generation, 74 per cent saying

any new power should come from

clean energy. Should Australian governments now

commit to no more coal fired

power stations. Look, it's

clear if we are going to have

real reductions in our overall

pollutions by 2012, which is

getting more than

three-quarters support from

Australians, we need no more

traditional coal or gas-fired

power station, we need new electricity coming from clean

energy, in the bundle of

reforms we are looking at at

national and State levels,

that's a key outcome that

Australians will support, we

need to, more importantly

achieve, if we show leadership

globally. Alternative energy

sources seem to struggle to get

a larger share of the market.

What does this report indicate

about what can be done

there? It shows that Australians not only support

those stronger actions, they

support the position that

Australia should be a leader in

some of those technologies,

solar, wind geothermal and

cleaning up the coal-fired

power stations. Also, that Australians are prepared to pay

more. We did a survey in

November and then almost

three-quarters of Australians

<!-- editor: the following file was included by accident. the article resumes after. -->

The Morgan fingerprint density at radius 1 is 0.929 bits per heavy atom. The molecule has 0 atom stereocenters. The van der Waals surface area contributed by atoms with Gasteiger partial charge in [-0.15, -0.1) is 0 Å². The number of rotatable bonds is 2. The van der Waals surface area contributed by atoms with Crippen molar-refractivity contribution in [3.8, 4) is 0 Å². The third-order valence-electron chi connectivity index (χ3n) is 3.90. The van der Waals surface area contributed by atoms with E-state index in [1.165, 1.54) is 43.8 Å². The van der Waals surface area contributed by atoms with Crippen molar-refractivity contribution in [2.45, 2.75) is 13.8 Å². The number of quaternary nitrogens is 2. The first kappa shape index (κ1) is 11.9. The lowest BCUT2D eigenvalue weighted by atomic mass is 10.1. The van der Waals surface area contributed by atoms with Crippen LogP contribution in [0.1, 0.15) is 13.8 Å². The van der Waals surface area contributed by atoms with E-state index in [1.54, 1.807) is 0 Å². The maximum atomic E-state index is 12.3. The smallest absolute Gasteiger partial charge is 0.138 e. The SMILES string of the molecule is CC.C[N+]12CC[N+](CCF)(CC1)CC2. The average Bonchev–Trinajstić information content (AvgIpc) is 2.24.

are prepared to pay some $10 a

month extra if it's for clean

energy. We are seeing here

people are prepared to take

action, back that, they want

their governments to lead. Is

the government moving fast

enough on establishing a

carbon's emission trading

scheme. There's a range of

policies that need to be sorted

out. That's a fair timetable.

We need speed, but not undue

haste as we get there. That's

when the real test will be,

much climate change leadership

of the Federal Government and

State Governments, towards the

end of this year, that's when

we need the details to come

through. An interesting point

from this report was that 52

per cent of people scont

discern between the two major

parties on climate change, were

you surprised by

that. Somewhat. We are seeing

the ALP, it has a stronger

figure than the

figure than the Coalition,

around 40 per cent of Australians nominate them as

the better major party.

Collision went backwards, from

15 to 7 per cent on a similar

question asked last year.

Really it says Australians are

sceptical, and the brand of

climate change leadership is up

for grabs, the Coalition can do

a lot to catch up John Connor,

from the Climate Institute,

thank you. American

thank you. American industry

too is turning to green collar

jobs to not only help the environment but the economy as

well. But are all the promises

realistic. In Western

Pennsylvania the skeletons of a

tlifing steel town are

everywhere. Troy Galloway

worked in the mills for 15

years. I started there as a

young man and thought I would

retire from there. How was

retire from there. How was

school? Good. Galloway lost

his job in 2000. Three years

later his wife's manufacturing

job went to Mexico. After

years of struggle, a Lifeline.

Gamesea, a Spanish wind turbine

company opened two plants,

bringing more than 1200. Today

he crafts the blades for wind

tush bins, it's a green collar

tush bins, it's a green collar